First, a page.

Warranties are a topic that comes up time and time again in your letters and emails to Streetwise.
From standard manufacturers’ guarantees, to extended insurance agreements, the market is overloaded with different forms of consumer protection.
So it’s easy to become confused about what is on offer, and what your rights are if something breaks down.
And it doesn’t help when companies advertise product guarantees, but don’t tell the whole story of how they work.
When Pam Gran, of London Road, in Cosham, Portsmouth, bought an Indesit fridge-freezer, it came complete with a large sticker advising her to ‘activate your FREE five-year parts guarantee NOW’.
Thinking she had stumbled across a complementary bonus feature, the 60-year-old called the manufacturer.
She said: ‘When I spoke to Indesit it was clear there was more to it than just getting free parts.
‘They told me the only people who would be supplied with parts were their engineers, and advised me to pay £96 for a five-year labour insurance plan.
‘I agreed but now I’m having second thoughts. The attitude of the call-centre person was that these products don’t last long, so I should make sure I’m protected.
‘But why shouldn’t they last? We pay enough for them.’
Pam has hit the nail square on the head: warranties are too often being used to make you pay for something which the retailer should be providing free of charge.
When Streetwise called Indesit to ask about its parts guarantee, just like Pam we were told that because one-off call-out and labour charges on average add up to more than £100, taking out their insurance makes financial sense.
The offer’s terms and conditions state: ‘All functional parts are guaranteed for five years. We only ask that these are fitted by our engineers. During the first year, our engineer’s time and labour are free.’
But as consumer rights expert Richard Thomson tells readers on almost a weekly basis, the Sale of Goods Act 1979 states that products must last a reasonable length of time.
Senior Which? researcher Tim Young believes the huge profits companies make from selling you extra protection contributes to ever-increasing repair costs.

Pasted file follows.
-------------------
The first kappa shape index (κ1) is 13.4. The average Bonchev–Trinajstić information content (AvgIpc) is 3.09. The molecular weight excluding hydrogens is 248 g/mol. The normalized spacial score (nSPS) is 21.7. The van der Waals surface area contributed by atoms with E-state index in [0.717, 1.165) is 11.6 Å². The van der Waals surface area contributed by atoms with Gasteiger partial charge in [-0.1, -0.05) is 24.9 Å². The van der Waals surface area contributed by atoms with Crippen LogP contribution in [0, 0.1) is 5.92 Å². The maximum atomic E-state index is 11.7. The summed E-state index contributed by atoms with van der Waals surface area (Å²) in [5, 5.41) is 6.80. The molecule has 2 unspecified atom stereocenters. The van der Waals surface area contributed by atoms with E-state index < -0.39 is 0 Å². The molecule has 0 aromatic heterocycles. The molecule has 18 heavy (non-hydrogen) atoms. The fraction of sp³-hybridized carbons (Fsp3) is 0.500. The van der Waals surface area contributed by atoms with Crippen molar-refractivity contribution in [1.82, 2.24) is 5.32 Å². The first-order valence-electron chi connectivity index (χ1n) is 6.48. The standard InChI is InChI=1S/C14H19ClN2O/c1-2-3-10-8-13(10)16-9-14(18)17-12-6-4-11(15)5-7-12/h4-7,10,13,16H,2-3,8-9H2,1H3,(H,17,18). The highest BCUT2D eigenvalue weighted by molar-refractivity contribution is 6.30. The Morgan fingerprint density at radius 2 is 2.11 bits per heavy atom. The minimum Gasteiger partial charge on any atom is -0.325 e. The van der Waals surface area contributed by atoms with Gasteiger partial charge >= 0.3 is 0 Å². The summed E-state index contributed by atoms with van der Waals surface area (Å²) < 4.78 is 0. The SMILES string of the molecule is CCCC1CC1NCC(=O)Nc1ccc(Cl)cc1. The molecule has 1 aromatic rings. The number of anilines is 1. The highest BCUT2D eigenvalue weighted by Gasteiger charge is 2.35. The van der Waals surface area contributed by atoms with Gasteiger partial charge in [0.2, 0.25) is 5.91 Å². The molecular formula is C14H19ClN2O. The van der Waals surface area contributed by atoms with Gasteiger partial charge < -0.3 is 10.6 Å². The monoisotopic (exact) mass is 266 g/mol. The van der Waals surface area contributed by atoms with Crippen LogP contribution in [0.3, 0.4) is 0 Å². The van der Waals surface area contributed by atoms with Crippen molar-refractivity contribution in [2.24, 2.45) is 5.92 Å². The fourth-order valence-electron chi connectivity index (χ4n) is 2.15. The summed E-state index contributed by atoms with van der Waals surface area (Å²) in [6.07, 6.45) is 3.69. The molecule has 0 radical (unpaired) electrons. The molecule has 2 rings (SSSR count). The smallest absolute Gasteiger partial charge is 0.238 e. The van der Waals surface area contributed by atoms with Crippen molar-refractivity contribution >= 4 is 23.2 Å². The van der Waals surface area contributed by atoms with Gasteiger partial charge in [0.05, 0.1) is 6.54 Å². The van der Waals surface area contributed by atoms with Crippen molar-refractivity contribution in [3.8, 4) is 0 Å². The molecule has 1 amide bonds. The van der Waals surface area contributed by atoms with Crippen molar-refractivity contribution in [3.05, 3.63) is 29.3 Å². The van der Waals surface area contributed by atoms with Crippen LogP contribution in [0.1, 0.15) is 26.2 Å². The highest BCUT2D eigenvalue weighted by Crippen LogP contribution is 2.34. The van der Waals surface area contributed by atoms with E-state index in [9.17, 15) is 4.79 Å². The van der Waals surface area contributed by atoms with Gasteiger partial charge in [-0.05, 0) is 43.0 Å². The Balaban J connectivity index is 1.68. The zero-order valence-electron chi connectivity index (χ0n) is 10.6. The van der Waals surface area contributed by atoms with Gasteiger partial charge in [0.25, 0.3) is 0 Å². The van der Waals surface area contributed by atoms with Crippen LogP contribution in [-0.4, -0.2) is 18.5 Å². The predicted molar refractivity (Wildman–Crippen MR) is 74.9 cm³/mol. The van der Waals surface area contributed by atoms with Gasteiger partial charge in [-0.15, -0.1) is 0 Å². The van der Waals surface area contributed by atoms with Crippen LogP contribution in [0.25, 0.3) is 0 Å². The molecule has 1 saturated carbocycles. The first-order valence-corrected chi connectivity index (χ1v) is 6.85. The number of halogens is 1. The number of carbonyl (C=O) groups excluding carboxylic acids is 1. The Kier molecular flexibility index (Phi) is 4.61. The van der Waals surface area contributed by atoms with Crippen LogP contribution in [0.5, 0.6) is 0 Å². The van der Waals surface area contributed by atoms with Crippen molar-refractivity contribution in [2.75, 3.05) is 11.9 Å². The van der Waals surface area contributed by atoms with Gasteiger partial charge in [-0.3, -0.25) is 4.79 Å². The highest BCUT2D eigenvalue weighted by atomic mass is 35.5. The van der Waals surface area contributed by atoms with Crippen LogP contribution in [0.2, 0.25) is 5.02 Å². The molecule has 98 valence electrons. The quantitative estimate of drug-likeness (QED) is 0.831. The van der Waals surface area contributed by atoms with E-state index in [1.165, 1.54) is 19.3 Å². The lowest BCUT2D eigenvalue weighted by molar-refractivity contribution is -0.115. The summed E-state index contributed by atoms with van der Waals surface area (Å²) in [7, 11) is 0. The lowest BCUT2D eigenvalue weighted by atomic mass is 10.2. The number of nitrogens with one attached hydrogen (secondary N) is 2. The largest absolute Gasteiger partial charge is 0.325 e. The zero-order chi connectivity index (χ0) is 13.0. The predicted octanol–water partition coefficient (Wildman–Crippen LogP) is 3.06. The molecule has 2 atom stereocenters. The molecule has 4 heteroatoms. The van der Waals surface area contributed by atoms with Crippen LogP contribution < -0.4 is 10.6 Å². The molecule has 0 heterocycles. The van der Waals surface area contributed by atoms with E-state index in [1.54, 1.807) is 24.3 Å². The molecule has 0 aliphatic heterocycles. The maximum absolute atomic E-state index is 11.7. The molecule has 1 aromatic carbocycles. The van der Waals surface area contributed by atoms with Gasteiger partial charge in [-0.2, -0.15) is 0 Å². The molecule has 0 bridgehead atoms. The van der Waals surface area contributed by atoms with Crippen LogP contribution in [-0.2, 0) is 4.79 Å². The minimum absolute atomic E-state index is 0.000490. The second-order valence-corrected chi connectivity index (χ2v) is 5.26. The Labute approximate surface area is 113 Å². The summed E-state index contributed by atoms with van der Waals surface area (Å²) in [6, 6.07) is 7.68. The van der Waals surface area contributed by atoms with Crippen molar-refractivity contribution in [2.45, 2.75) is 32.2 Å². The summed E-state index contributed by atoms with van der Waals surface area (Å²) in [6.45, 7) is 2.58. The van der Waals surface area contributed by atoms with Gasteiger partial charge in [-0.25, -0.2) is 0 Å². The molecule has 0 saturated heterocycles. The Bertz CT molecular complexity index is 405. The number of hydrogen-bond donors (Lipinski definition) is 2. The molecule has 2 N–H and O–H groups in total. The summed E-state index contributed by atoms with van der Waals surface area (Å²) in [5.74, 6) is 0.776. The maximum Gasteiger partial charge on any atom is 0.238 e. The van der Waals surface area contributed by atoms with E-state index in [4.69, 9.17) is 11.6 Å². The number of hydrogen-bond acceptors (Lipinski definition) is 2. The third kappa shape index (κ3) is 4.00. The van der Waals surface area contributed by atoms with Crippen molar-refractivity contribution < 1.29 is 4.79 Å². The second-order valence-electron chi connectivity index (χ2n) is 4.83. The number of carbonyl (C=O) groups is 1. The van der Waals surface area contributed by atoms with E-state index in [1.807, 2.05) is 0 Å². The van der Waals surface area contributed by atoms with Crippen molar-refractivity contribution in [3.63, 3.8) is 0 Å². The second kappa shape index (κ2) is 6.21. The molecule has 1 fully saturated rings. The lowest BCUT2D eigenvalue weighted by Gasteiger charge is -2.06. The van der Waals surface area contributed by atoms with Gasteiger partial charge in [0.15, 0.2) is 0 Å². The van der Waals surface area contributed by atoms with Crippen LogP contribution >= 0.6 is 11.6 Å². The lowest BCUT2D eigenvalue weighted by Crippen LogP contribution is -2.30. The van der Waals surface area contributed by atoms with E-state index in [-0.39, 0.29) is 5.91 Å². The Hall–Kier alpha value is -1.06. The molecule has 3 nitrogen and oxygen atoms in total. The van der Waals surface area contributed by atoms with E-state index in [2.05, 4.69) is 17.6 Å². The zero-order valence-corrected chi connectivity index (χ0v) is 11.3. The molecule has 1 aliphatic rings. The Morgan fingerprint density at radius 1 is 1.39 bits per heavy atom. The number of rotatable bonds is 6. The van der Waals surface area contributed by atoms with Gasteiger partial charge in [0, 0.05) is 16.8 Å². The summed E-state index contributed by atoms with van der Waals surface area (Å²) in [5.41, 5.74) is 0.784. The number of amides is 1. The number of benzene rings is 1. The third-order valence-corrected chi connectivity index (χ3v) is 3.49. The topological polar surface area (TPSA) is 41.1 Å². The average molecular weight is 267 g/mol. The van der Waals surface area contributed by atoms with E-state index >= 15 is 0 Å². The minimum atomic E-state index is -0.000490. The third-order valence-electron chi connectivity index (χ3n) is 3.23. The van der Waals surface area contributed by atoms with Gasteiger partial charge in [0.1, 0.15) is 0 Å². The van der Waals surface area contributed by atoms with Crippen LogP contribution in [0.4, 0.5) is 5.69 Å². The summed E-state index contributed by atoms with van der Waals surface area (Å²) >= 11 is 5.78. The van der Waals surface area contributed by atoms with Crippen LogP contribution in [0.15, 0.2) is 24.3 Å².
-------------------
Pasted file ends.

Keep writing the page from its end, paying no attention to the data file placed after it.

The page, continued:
‘Retailers want to sell extended warranties,’ he said. ‘Manufacturers know this and they don’t want to rock the boat.
‘So you don’t have to be too cynical to say it is in the manufacturers’ interests to hike up the cost of call-outs and repairs.’
But just because getting things fixed is expensive, that doesn’t mean extended warranties are good value for money.
‘The problem is that we don’t replace our appliances very often,’ said Pam. ‘So when we do come to buy something like this new, we’re unsure where we stand if it breaks down.’
Most products – including the Indesit fringe-freezer mentioned above – are covered by a manufacturer’s guarantee covering both parts and labour for the first year.
Even if they break down after 12 months it is still worth bearing in mind that under European law a minimum two-year guarantee should apply to the sale of all consumer goods everywhere in the EU.
So companies trying to sell you the ‘sorry but your guarantee expired yesterday’ line should always be challenged.
Under the Sale of Goods Act, if something is not of ‘satisfactory quality’ you have the right to have it replaced or repaired free.
If the retailer refuses to repair the goods, you may have the right to arrange for someone else to do the work and then claim compensation.
You have six years to take a claim to court for faulty goods, but if you end up in front of a judge, you may have to prove that the fault was present when you bought the item and not the result of normal wear and tear.
The Office of Fair Trading has just launched a survey to determine if long-standing consumer concerns about extended warranties are justified, so watch this space for the results when they are announced.